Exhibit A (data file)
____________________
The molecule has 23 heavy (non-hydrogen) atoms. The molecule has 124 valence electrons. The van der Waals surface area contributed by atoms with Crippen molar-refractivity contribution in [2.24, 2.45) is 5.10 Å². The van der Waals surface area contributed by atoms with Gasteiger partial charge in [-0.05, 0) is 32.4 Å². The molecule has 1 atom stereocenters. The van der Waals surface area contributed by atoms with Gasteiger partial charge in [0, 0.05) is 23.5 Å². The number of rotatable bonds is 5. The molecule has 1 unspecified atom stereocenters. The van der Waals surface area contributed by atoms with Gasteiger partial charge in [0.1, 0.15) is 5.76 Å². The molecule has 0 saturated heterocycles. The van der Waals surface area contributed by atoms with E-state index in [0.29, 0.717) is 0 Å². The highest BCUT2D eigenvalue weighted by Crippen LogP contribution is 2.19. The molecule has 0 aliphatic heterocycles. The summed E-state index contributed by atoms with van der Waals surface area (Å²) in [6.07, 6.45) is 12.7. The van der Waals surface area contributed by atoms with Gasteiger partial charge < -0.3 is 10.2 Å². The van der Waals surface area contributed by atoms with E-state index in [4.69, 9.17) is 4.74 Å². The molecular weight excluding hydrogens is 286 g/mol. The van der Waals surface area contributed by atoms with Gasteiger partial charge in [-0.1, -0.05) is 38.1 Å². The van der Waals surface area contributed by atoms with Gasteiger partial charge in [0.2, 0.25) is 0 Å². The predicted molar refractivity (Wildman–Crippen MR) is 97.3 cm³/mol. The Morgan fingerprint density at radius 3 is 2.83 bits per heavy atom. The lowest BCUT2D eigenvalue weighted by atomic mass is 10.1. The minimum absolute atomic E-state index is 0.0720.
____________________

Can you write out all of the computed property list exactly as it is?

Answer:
The molecule has 23 heavy (non-hydrogen) atoms. The molecule has 124 valence electrons. The van der Waals surface area contributed by atoms with Crippen molar-refractivity contribution in [2.24, 2.45) is 5.10 Å². The van der Waals surface area contributed by atoms with Gasteiger partial charge in [-0.05, 0) is 32.4 Å². The molecule has 1 atom stereocenters. The van der Waals surface area contributed by atoms with Gasteiger partial charge in [0, 0.05) is 23.5 Å². The number of rotatable bonds is 5. The molecule has 1 unspecified atom stereocenters. The van der Waals surface area contributed by atoms with Gasteiger partial charge in [0.1, 0.15) is 5.76 Å². The molecule has 0 saturated heterocycles. The van der Waals surface area contributed by atoms with E-state index in [0.29, 0.717) is 0 Å². The highest BCUT2D eigenvalue weighted by Crippen LogP contribution is 2.19. The molecule has 0 aliphatic heterocycles. The summed E-state index contributed by atoms with van der Waals surface area (Å²) in [6.07, 6.45) is 12.7. The van der Waals surface area contributed by atoms with Gasteiger partial charge < -0.3 is 10.2 Å². The van der Waals surface area contributed by atoms with E-state index in [4.69, 9.17) is 4.74 Å². The molecular weight excluding hydrogens is 286 g/mol. The van der Waals surface area contributed by atoms with Gasteiger partial charge in [-0.1, -0.05) is 38.1 Å². The van der Waals surface area contributed by atoms with Gasteiger partial charge in [0.2, 0.25) is 0 Å². The predicted molar refractivity (Wildman–Crippen MR) is 97.3 cm³/mol. The Morgan fingerprint density at radius 3 is 2.83 bits per heavy atom. The lowest BCUT2D eigenvalue weighted by atomic mass is 10.1. The minimum absolute atomic E-state index is 0.0720.